Planning in a multicultural environment has come to mean expanding the depth and scope of city planning. This means not just changing the planning process, but also rethinking how planning issues are identified, conceptualized, and prioritized.
Involving ethno-racial communities in planning is a critical component of the multicultural/anti-racist planning process. Despite more enlightened attitudes toward ethno-racial groups, planners often fail to acknowledge the gifts these groups bring to the city planning environment. The most successful communities are those that can identify the gifts of all residents, including multicultural groups, and draw them into the planning process.
Appreciative planning shifts the role of the planner from one of directing programs and delivering services to supporting partnerships, enabling multicultural community directed assets and needs to be addressed, and facilitating local initiatives. Appreciative planning promotes empowerment, builds confidence and competence in the community to do things for themselves. It is about a cooperative approach to planning or a two-way approach to problem solving. When planners focus on fixing multi-racial problems based on rational principles, multicultural groups often develop defensive postures and seek to escape from blame. What is needed is an approach that gives credit to groups and communities as having the ability to become their own problem-solvers and generating new ways of looking at planning issues.
In the past decade or so, planners have become more sensitive to issues of race, diversity, and culture. Talking incessantly only about problems, issues, and failures, however, serves to deepen the sense of despondency that is all too common in the multiculturalism and public policy debate. On the other hand, talking about successes (such as the Surrey Parks and Recreation Inclusivity Initiative) can convey the message that there is hope and that sustainable multicultural community is possible. The challenge today is for planners and policy-makers to learn the characteristics of the appreciative model as it can be manifested in multicultural and city planning contexts and situations. We need to focus more on what works, not what has gone wrong; on successes rather than failures. There are several examples of successful efforts of planning with diverse ethnic and cultural groups. We need to document, describe, share, and most importantly, replicate them in all our individual efforts.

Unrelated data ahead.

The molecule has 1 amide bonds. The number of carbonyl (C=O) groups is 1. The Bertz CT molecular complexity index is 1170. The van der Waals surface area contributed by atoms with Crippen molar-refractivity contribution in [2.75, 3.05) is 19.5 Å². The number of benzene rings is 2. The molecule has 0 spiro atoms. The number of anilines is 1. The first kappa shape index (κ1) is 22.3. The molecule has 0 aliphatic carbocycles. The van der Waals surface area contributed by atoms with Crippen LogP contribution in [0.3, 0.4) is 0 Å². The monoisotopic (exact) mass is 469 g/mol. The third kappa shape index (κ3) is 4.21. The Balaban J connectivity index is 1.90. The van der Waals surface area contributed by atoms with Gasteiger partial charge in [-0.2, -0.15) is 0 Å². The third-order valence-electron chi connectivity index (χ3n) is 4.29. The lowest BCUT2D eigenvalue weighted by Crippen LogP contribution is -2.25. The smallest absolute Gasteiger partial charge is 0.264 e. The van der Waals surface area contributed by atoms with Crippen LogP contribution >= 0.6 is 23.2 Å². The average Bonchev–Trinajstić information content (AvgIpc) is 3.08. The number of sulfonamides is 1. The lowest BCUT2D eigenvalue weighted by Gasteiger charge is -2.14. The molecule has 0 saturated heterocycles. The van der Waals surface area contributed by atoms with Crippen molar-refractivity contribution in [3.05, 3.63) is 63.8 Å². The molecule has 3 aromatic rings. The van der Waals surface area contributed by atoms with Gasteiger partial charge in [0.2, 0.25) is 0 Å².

Barrett F. "Creating Appreciative Learning Cultures". Organizational Dynamics, vol. 2, no. 2, Autumn 1995.
Bushe G., and T. Pitman (eds). "Appreciative Method for Transformational Change". Organizational Practitioner, vol. 23, no. 3, 1991:1-4.
City of Surrey. Parks and Recreation Task Force Report on Intercultural Inclusivity. Surrey, Canada. 1994.